When out at the Cowboy on a rowdy Saturday night you may tell two different people to “Talk to the hand,” and get two very different reactions… this concept holds true with dogs. One particular dog may not mind you hovering over them telling them how they are the bestest boy in the whole wide world, but this action may scare and provoke another dog to fear bite.

It’s good to get kids started at a young age of respecting a dog’s space, body, and boundaries. Teach your kids to never approach a dog while its eating or a mom with puppies. Moms with puppies will act like any other mama lion with her cubs, protective. Kids should learn how to appropriately approach dogs and pet dogs – never pulling, poking, or using them as a coffee table.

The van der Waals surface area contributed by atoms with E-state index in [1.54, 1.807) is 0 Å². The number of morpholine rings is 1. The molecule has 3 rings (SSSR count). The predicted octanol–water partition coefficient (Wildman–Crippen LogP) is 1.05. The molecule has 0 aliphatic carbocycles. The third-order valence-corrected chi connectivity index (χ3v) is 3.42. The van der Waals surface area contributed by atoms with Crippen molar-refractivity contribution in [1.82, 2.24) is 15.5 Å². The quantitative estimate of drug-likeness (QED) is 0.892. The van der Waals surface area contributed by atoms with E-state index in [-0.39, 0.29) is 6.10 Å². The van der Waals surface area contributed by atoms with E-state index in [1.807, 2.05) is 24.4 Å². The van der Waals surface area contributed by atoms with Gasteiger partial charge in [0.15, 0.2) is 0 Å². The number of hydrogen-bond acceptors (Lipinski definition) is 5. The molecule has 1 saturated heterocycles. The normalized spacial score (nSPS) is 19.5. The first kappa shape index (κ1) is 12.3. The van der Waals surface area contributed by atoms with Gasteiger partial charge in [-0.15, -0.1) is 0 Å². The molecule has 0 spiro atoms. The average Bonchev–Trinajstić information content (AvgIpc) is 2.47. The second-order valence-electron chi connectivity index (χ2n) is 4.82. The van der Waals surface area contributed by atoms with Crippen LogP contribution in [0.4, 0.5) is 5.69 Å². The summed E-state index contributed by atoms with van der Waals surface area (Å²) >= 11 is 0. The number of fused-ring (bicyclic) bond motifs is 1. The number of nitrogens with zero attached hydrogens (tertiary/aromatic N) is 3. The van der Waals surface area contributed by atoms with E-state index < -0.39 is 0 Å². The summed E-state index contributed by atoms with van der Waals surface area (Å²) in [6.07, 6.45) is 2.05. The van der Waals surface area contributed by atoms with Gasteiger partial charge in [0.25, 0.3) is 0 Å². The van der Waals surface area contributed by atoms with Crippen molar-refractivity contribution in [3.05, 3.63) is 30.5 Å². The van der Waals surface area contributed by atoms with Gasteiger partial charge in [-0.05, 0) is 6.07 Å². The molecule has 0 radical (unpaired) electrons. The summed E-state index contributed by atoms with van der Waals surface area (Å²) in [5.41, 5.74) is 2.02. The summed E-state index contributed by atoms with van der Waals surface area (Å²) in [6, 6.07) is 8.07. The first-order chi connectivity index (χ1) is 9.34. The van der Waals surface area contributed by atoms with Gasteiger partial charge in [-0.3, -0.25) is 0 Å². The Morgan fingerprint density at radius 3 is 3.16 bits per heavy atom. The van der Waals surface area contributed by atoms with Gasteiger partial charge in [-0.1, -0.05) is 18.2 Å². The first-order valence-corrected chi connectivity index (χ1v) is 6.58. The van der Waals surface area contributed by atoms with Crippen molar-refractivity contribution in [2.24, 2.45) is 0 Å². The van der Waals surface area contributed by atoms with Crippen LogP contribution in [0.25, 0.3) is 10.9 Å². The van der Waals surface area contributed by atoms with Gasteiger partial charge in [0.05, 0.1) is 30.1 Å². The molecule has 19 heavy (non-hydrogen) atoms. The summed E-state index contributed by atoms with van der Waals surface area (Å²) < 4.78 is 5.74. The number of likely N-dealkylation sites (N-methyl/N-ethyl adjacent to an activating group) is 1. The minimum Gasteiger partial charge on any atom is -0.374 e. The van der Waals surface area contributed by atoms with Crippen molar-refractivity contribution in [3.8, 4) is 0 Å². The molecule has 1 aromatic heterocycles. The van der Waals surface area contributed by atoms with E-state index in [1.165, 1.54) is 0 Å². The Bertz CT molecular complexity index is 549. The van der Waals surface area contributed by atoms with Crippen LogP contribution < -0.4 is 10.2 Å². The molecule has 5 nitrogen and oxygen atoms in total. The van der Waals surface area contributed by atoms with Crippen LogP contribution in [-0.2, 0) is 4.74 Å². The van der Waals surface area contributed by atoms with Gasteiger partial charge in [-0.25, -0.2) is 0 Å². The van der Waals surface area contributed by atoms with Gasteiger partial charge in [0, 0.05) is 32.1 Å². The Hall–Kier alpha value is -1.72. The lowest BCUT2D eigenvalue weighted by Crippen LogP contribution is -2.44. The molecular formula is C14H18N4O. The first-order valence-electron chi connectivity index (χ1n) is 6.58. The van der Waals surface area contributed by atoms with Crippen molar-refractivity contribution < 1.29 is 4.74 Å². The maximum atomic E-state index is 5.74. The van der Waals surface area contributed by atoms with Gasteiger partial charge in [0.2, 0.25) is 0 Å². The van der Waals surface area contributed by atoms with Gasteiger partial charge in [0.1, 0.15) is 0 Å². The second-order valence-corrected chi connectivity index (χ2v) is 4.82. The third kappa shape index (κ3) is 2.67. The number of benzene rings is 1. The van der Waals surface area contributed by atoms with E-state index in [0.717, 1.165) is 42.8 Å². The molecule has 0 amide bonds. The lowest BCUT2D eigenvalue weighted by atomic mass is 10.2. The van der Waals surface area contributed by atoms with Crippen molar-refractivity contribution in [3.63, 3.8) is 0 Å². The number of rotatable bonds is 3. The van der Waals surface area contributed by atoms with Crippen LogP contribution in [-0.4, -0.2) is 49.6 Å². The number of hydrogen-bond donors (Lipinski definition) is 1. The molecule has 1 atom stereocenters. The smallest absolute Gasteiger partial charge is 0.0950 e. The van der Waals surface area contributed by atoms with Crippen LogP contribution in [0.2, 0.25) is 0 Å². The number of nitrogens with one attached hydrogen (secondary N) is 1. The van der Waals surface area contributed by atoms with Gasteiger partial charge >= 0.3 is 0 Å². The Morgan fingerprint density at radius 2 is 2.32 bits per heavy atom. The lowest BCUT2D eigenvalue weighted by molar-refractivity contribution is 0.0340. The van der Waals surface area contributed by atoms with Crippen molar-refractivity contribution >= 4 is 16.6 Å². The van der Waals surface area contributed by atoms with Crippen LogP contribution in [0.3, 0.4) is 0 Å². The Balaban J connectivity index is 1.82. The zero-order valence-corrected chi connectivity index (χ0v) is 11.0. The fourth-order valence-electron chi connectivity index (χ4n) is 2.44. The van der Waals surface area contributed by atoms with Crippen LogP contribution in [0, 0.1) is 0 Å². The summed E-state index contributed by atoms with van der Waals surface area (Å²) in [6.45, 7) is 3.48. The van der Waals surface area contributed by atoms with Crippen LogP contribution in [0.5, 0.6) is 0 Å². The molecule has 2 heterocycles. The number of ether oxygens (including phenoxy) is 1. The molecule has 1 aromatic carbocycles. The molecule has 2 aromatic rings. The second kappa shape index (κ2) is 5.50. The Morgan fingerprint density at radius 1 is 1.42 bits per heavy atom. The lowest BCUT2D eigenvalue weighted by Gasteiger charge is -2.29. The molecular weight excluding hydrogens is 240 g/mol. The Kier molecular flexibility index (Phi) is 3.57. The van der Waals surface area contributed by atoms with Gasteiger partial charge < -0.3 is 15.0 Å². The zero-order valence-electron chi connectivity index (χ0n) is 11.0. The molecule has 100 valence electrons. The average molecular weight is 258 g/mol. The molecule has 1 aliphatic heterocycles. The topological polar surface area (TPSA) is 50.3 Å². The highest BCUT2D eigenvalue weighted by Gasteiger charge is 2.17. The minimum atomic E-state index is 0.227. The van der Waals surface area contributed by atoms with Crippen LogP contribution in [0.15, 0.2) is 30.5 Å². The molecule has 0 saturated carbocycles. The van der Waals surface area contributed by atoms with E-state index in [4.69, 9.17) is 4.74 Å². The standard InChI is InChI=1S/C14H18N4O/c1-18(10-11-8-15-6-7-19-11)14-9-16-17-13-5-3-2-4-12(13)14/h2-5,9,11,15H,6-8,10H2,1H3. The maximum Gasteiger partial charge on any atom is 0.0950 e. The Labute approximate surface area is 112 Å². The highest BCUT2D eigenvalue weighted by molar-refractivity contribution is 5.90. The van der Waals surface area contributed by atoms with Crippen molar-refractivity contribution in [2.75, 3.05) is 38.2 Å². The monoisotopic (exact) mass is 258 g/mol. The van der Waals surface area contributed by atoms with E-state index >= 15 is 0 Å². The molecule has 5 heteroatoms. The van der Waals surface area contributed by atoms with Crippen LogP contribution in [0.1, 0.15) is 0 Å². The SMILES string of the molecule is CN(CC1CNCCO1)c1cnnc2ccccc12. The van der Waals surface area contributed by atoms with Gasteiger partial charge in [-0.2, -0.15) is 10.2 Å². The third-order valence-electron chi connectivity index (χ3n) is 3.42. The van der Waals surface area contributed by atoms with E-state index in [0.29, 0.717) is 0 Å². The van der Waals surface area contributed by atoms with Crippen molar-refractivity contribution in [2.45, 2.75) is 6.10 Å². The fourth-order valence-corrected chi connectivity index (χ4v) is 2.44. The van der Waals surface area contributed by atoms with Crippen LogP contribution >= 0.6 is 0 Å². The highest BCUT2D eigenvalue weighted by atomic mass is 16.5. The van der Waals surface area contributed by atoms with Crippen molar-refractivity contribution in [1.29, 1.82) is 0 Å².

We’ve all spent an evening or two falling into the abyss of cute online videos of dogs and babies, and while there are dogs who don’t mind being used as furniture, its always good to move slowly and know the signs that a dog is uncomfortable, and never allow kids to behave this way with an unknown dog. If the dog’s body is stiff, eyes are wide, they curl their lips or pant or yawn, and tails are curled or straight as an arrow, immediately stop and give them lots of space. Allow them to come to you and position themselves where they want to be. Most of the time if a dog snaps it’s because of an invasion of space and their bodies. How do you feel when someone is standing on your foot at a concert and doesn’t get the hint? If a dog growls, don’t reprimand or correct them, its basically their way of saying, “Step off, I’m not ok with what’s going on.” Always have kids ask for permission to approach a dog out in public and have them act like a tree (standing still with hands at their side) if a dog approaches them without supervision. Have kids approach dogs from the side and offer their flat hand for the dog to sniff. Once the dog has made contact with them, they can give the dog some light and slow-moving pets.